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A couple few blogs ago I complained about operating systems and computers. The conclusion being that there is no one solution. Anything you pick to work on is going to give you a headache of one sort or another. Apparently, word processors are the same. At face values anything will work, and indeed as far as simply using your word processor as a tool to get your story down, that is totally true. However, once you’re done writing your story, you get to a point where it has to be shared. That, it would seem, is where the problems start. Of course, if you’re like me and work in a thoroughly multi-computer / platform environment, things get dicey.

So what are some of the options?

MS Word is generally regarded as the gold standard of word processing, it does a lot and it does do it pretty well. It’s highly portable, has a lot of features, and if you’ve spent any time working in an office, odds on, you’re already familiar with it. What’s my problem with it then? First off, it’s expensive, in the neighborhood of $100 by itself, and if you go with Office 365, you’ll be paying that every year. I seriously doubt I’ll ever sell $100 worth of book to even make that worthwhile. The second problem for me is that there is no Ubuntu Linux version of Word (yes I could use a windows emulator like Wine, but it’s a pain). Mac does have a version, but it’s not as reliable as the Windows version. In short, cost and portability make this a tough one for me.

Although I’ve never used it, Word Perfect is still an option. However, coming it at over $200 for a license, cost is most definitely an issue. Again, this one isn’t available on Ubuntu, but it is available for Mac. Might as well go with Word, just for cost alone.

Scrivener is another good option, it’s relatively inexpensive, in the neighborhood of $50. As far as word processing goes it’s bare bones, but it hits the high-points for the needs of very many writers. There are some other major bonuses here, it allows compilation of your novel into a format appropriate for distribution. It also provides excellent document management and organizational tools that allow for notes to be tacked on all over the thing. For drafting or even final construction, this really an excellent option. There is an Ubuntu version, but it’s missing a few essential pieces, the key being spell-checker. The real problem, however, is that you have to be extremely good with scrivener to make it work for others. I recently distributed copies of my manuscript to folks for a beta read, and every single one of them had one problem or another – the point here being, you CAN get all the bugs out of scrivener when you compile, but it’s not as easy as just pressing a button.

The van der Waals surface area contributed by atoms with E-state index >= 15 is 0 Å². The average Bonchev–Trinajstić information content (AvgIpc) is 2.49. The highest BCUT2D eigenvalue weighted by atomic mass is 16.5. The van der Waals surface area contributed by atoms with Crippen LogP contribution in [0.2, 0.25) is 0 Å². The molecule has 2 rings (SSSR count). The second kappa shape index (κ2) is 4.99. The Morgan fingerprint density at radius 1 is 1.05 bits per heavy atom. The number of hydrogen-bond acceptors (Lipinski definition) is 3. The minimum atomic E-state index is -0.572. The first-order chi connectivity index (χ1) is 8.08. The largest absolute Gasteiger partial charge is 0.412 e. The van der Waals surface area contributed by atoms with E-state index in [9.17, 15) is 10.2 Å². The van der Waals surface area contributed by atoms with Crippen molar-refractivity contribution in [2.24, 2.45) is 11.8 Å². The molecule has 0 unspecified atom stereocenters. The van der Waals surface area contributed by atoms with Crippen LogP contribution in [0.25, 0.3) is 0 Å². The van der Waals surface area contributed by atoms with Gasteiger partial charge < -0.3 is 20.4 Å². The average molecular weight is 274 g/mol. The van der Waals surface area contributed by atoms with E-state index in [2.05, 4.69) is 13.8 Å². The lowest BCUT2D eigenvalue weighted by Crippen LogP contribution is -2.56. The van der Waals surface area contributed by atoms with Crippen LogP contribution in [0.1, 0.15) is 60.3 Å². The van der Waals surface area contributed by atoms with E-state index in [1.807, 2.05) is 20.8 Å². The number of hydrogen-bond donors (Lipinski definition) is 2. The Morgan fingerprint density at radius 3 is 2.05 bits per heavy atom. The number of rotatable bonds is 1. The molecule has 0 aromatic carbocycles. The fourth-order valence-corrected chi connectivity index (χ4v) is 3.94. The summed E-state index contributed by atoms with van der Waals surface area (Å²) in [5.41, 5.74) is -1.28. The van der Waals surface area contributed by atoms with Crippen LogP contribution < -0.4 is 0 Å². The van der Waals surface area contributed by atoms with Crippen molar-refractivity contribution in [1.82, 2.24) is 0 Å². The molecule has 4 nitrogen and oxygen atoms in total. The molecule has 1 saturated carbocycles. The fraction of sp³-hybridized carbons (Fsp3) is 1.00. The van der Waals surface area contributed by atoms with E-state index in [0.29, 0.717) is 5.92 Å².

If you have a Mac, you’ve got Pages. As far as word processors go, it’s not awesome. It doesn’t suck, but it’s not as feature loaded like Word. The other problem is the very limited scope of document support. It only handles a few document formats. Again, if you’re dealing with multiple platforms (or sharing your work for any reason), this really becomes unworkable.

In the realm of free, you have Google Docs, which you can store on Google Drive. I’ve only used it a bit, but it gets good reviews. While this set of tools supports multiple document formats, you’re stuck managing all of your documents out on the web. There are major benefits here with respect to multi-platform systems, but it does shut down portability a bit. You’ve really got to have Wi-Fi access. Other issues I have here involve to trying to construct a 100,000 word document and then transferring that into a format which could be used to construct a book. I cant say anything with particular authority, but but I suspect this would pose something of a challenge.

Also in the realm of free are OpenOffice and LibreOffice. I’m going to lump these because they both use the .odt format, and generally have the same set of features. These are flexible, support a number of document formats, and can be used in Windows, Mac, and Linux. There are some oddities with formatting and available fonts, but I think most of this might be limited to LibreOffice, in all they’re fairly minor considering the product is overall pretty good and also free. I think the main problem remains that conversion and portability seem to be problematic.

I don’t know that I can say I know what the point of that rant was. I’d say any one of these options works as well as any, again if you can get it MS Word is probably the best tool, especially if you’re working on a single platform. Barring that, how do you choose? – I have no idea. I use LibreOffice as my primary word processor because that’s what Ubuntu comes with. It works fine and it’s free – no complaints. However, now that I’ve discovered Scrivener and started working with it, I’m moving all of my projects over there. This is largely because of the other tools it has relating to making notes and various compile options. Once I figure it out, I expect my problems with portability and conversion should be resolved.

The truth is though that anything really will work, so it’s all up to preferences. Just like computer, anything you choose will have it’s own special problems.

Now that I’m done ranting about word processors, are there any remaining problems? Yes. Stay tuned.


photo credit: IMG_0561 via photopin (license)